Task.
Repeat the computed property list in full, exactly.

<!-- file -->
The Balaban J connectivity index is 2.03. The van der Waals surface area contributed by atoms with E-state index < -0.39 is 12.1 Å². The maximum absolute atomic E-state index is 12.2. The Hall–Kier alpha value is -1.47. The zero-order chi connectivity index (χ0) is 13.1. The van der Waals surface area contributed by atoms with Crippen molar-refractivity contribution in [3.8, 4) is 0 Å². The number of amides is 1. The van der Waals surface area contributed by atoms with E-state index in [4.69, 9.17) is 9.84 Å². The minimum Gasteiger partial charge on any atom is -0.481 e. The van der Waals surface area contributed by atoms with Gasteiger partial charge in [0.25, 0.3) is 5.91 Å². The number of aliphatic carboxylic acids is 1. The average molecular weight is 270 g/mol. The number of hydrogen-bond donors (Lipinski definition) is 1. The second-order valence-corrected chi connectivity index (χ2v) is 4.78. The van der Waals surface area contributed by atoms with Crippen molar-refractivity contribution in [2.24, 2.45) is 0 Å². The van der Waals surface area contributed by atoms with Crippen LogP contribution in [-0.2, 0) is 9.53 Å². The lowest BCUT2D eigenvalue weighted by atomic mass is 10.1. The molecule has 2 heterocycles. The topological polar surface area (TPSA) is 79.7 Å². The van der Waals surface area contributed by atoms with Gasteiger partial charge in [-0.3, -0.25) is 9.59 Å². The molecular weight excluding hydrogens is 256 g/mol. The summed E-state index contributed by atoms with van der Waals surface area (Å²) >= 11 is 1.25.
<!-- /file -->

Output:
The Balaban J connectivity index is 2.03. The van der Waals surface area contributed by atoms with E-state index < -0.39 is 12.1 Å². The maximum absolute atomic E-state index is 12.2. The Hall–Kier alpha value is -1.47. The zero-order chi connectivity index (χ0) is 13.1. The van der Waals surface area contributed by atoms with Crippen molar-refractivity contribution in [3.8, 4) is 0 Å². The number of amides is 1. The van der Waals surface area contributed by atoms with E-state index in [4.69, 9.17) is 9.84 Å². The minimum Gasteiger partial charge on any atom is -0.481 e. The van der Waals surface area contributed by atoms with Gasteiger partial charge in [0.25, 0.3) is 5.91 Å². The number of aliphatic carboxylic acids is 1. The average molecular weight is 270 g/mol. The number of hydrogen-bond donors (Lipinski definition) is 1. The second-order valence-corrected chi connectivity index (χ2v) is 4.78. The van der Waals surface area contributed by atoms with Crippen molar-refractivity contribution in [2.24, 2.45) is 0 Å². The van der Waals surface area contributed by atoms with Crippen LogP contribution in [-0.2, 0) is 9.53 Å². The lowest BCUT2D eigenvalue weighted by atomic mass is 10.1. The molecule has 2 heterocycles. The topological polar surface area (TPSA) is 79.7 Å². The van der Waals surface area contributed by atoms with Gasteiger partial charge in [-0.3, -0.25) is 9.59 Å². The molecular weight excluding hydrogens is 256 g/mol. The summed E-state index contributed by atoms with van der Waals surface area (Å²) >= 11 is 1.25.